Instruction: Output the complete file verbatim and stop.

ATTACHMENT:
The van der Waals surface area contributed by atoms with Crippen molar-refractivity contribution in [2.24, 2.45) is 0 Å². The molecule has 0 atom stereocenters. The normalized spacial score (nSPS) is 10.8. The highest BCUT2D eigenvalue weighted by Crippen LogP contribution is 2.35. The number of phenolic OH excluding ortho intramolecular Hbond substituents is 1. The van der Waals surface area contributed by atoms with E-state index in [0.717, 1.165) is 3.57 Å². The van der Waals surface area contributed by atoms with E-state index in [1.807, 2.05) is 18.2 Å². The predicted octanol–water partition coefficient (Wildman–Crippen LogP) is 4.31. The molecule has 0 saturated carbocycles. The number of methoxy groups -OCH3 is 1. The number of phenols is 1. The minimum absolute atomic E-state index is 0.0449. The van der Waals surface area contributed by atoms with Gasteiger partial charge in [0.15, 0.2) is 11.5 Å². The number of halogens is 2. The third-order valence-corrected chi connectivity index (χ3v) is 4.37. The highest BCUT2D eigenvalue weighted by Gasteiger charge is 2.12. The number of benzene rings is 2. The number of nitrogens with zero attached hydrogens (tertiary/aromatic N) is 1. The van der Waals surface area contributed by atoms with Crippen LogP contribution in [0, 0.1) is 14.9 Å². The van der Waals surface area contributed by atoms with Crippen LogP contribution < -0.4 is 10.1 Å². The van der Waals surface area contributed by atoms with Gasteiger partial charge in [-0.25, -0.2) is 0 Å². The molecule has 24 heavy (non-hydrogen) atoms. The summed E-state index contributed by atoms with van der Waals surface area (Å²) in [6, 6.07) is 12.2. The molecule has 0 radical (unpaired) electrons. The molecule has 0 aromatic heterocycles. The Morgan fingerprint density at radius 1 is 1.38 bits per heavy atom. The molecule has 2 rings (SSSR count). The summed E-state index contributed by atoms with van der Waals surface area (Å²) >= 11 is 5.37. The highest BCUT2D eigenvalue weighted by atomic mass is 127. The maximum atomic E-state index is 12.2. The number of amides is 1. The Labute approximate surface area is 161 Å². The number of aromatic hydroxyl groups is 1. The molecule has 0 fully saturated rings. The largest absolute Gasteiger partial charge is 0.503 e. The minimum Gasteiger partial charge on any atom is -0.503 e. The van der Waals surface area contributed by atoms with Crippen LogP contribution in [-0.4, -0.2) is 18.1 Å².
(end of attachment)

The van der Waals surface area contributed by atoms with Crippen molar-refractivity contribution in [2.24, 2.45) is 0 Å². The molecule has 0 atom stereocenters. The normalized spacial score (nSPS) is 10.8. The highest BCUT2D eigenvalue weighted by Crippen LogP contribution is 2.35. The number of phenolic OH excluding ortho intramolecular Hbond substituents is 1. The van der Waals surface area contributed by atoms with E-state index in [0.717, 1.165) is 3.57 Å². The van der Waals surface area contributed by atoms with E-state index in [1.807, 2.05) is 18.2 Å². The predicted octanol–water partition coefficient (Wildman–Crippen LogP) is 4.31. The molecule has 0 saturated carbocycles. The number of methoxy groups -OCH3 is 1. The number of phenols is 1. The minimum absolute atomic E-state index is 0.0449. The van der Waals surface area contributed by atoms with Gasteiger partial charge in [0.15, 0.2) is 11.5 Å². The number of halogens is 2. The third-order valence-corrected chi connectivity index (χ3v) is 4.37. The highest BCUT2D eigenvalue weighted by Gasteiger charge is 2.12. The number of benzene rings is 2. The number of nitrogens with zero attached hydrogens (tertiary/aromatic N) is 1. The van der Waals surface area contributed by atoms with Crippen LogP contribution in [0, 0.1) is 14.9 Å². The van der Waals surface area contributed by atoms with Crippen LogP contribution < -0.4 is 10.1 Å². The van der Waals surface area contributed by atoms with Gasteiger partial charge in [-0.25, -0.2) is 0 Å². The molecule has 24 heavy (non-hydrogen) atoms. The summed E-state index contributed by atoms with van der Waals surface area (Å²) in [6, 6.07) is 12.2. The molecule has 0 radical (unpaired) electrons. The molecule has 0 aromatic heterocycles. The Morgan fingerprint density at radius 1 is 1.38 bits per heavy atom. The molecule has 2 rings (SSSR count). The summed E-state index contributed by atoms with van der Waals surface area (Å²) >= 11 is 5.37. The highest BCUT2D eigenvalue weighted by atomic mass is 127. The maximum atomic E-state index is 12.2. The number of amides is 1. The Labute approximate surface area is 161 Å². The number of aromatic hydroxyl groups is 1. The molecule has 0 fully saturated rings. The largest absolute Gasteiger partial charge is 0.503 e. The minimum Gasteiger partial charge on any atom is -0.503 e. The van der Waals surface area contributed by atoms with Crippen LogP contribution in [-0.4, -0.2) is 18.1 Å².